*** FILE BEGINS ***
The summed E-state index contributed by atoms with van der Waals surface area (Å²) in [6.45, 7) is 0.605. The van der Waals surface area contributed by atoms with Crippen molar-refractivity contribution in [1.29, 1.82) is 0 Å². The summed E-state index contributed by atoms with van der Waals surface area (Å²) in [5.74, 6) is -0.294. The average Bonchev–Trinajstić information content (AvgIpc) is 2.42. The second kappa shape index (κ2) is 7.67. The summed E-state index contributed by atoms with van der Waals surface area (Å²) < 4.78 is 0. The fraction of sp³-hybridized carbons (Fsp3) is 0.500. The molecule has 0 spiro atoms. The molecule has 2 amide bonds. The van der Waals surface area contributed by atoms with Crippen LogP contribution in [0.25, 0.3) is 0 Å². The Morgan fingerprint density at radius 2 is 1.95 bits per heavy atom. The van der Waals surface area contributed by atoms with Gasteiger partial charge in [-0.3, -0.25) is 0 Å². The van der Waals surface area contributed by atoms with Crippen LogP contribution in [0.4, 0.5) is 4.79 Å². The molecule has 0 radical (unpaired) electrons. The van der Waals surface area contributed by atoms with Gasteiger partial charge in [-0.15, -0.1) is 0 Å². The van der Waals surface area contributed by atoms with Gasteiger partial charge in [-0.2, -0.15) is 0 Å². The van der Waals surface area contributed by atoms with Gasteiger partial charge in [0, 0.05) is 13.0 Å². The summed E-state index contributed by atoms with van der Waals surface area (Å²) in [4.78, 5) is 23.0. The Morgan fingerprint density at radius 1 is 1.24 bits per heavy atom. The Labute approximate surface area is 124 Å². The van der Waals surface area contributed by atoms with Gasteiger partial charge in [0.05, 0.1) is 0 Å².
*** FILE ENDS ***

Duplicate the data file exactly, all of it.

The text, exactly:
The summed E-state index contributed by atoms with van der Waals surface area (Å²) in [6.45, 7) is 0.605. The van der Waals surface area contributed by atoms with Crippen molar-refractivity contribution in [1.29, 1.82) is 0 Å². The summed E-state index contributed by atoms with van der Waals surface area (Å²) in [5.74, 6) is -0.294. The average Bonchev–Trinajstić information content (AvgIpc) is 2.42. The second kappa shape index (κ2) is 7.67. The summed E-state index contributed by atoms with van der Waals surface area (Å²) < 4.78 is 0. The fraction of sp³-hybridized carbons (Fsp3) is 0.500. The molecule has 0 spiro atoms. The molecule has 2 amide bonds. The van der Waals surface area contributed by atoms with Crippen LogP contribution in [0.25, 0.3) is 0 Å². The Morgan fingerprint density at radius 2 is 1.95 bits per heavy atom. The van der Waals surface area contributed by atoms with Gasteiger partial charge in [-0.3, -0.25) is 0 Å². The van der Waals surface area contributed by atoms with Crippen LogP contribution in [0.4, 0.5) is 4.79 Å². The molecule has 0 radical (unpaired) electrons. The van der Waals surface area contributed by atoms with Gasteiger partial charge in [-0.15, -0.1) is 0 Å². The van der Waals surface area contributed by atoms with Gasteiger partial charge in [-0.2, -0.15) is 0 Å². The van der Waals surface area contributed by atoms with Gasteiger partial charge in [0, 0.05) is 13.0 Å². The summed E-state index contributed by atoms with van der Waals surface area (Å²) in [4.78, 5) is 23.0. The Morgan fingerprint density at radius 1 is 1.24 bits per heavy atom. The Labute approximate surface area is 124 Å². The van der Waals surface area contributed by atoms with Gasteiger partial charge in [0.05, 0.1) is 0 Å².